SolarEdge Technologies Inc. (NASDAQ:SEDG) has been one of the few residential solar companies to weather the storm of the past year unscathed. It's outperformed its main customers, SolarCity (NASDAQ:SCTY.DL) and Vivint Solar (NYSE:VSLR), and has continued to grow revenue and profits. Now that it's providing a key component to residential solar systems, is there anything that can upset the company's upward trajectory?
What SolarEdge Technologies does
SolarEdge's main products are power optimizers, which are attached to each solar panel on a roof to maximize the electrical output of the entire system. These optimizers still require a large string inverter, which turns DC power from a solar panel into AC power that can be used by the grid. Essentially, they're an add-on part.
The company has expanded into other products, like monitoring and inverters, but its business is rooted in those optimizers. Each time a new system installer like SolarCity or Vivint Solar decides to go with SolarEdge's product, it can result in massive amounts of growth for the company. The industry has moved toward power optimizers as a solution to its need to regulate solar production at the panel level, and the company has ridden this wave of growth to become the business we know today.
SolarEdge doesn't control the end customer
The biggest challenge SolarEdge faces in growing its business and expanding its profits is that it's a small supplier to consumer-facing players in the solar market. It doesn't make solar panels, and it doesn't develop the solar customer base. It's reliant on others designing its product into their systems, and given the fickleness of that clientele, that's proven to be an erratic business model for many companies.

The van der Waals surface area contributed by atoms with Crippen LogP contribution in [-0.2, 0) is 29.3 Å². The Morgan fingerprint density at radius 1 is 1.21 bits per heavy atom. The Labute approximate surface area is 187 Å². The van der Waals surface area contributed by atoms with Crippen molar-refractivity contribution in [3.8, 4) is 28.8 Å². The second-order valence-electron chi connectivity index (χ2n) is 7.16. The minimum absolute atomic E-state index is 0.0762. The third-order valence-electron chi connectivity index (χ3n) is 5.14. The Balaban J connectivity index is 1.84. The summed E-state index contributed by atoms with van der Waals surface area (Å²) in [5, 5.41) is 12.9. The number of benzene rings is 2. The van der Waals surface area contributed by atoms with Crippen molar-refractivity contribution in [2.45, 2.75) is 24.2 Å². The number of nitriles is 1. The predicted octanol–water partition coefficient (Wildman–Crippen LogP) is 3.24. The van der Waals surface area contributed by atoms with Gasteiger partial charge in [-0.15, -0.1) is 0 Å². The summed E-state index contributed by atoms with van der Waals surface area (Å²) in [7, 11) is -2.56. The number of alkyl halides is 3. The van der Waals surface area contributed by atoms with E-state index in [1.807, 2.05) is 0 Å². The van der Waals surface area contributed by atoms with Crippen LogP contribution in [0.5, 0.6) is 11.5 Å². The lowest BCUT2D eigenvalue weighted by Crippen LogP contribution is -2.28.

We've seen companies like Power One and Enphase Energy come and go as popular suppliers in the solar industry, and that's just in the neighboring inverter market. Panel manufacturers from Q Cells to Suntech Power have also gone bankrupt trying to sell into the competitive solar market. Solar is a tough business, and now we're seeing pressure from both sides of SolarEdge's business.
The coming threats
As residential solar companies try to cut costs, they're moving as much work as possible from the roof to the manufacturing floor. Companies like SunPower are building microinverters right into solar panels, making them plug-and-play for installers. Trina Solar is even building Tigo Energy power optimizers into its Trinasmart modules. SolarCity is also building its own solar panel manufacturing plant, and spending more on R&D. Could it develop its own power optimizer or microinverter to install on these panels in the factory, like SunPower?
Since the solar panel is the most important single component of a solar power system, panel manufacturers have choices about what components to include, making for a competitive market.
I've talked about the threats from upstream competition in the solar components market, but pressure from downstream is equally important. If SolarCity or Vivint Solar decides to move to microinverters or to another power optimizer supplier, it could sink SolarEdge's business very quickly.
The biggest risk for SolarEdge is that it doesn't control more than a small chunk of the solar value chain. It's trying to expand the capabilities it has into inverters and monitoring, but no component company has been very successful doing that. A more powerful position is owning the customer (SolarCity and Vivint) or the panel manufacturing (SunPower and Trina Solar). That's where I would focus my investment dollars, rather than in the component market, where you're going to be squeezed from all sides.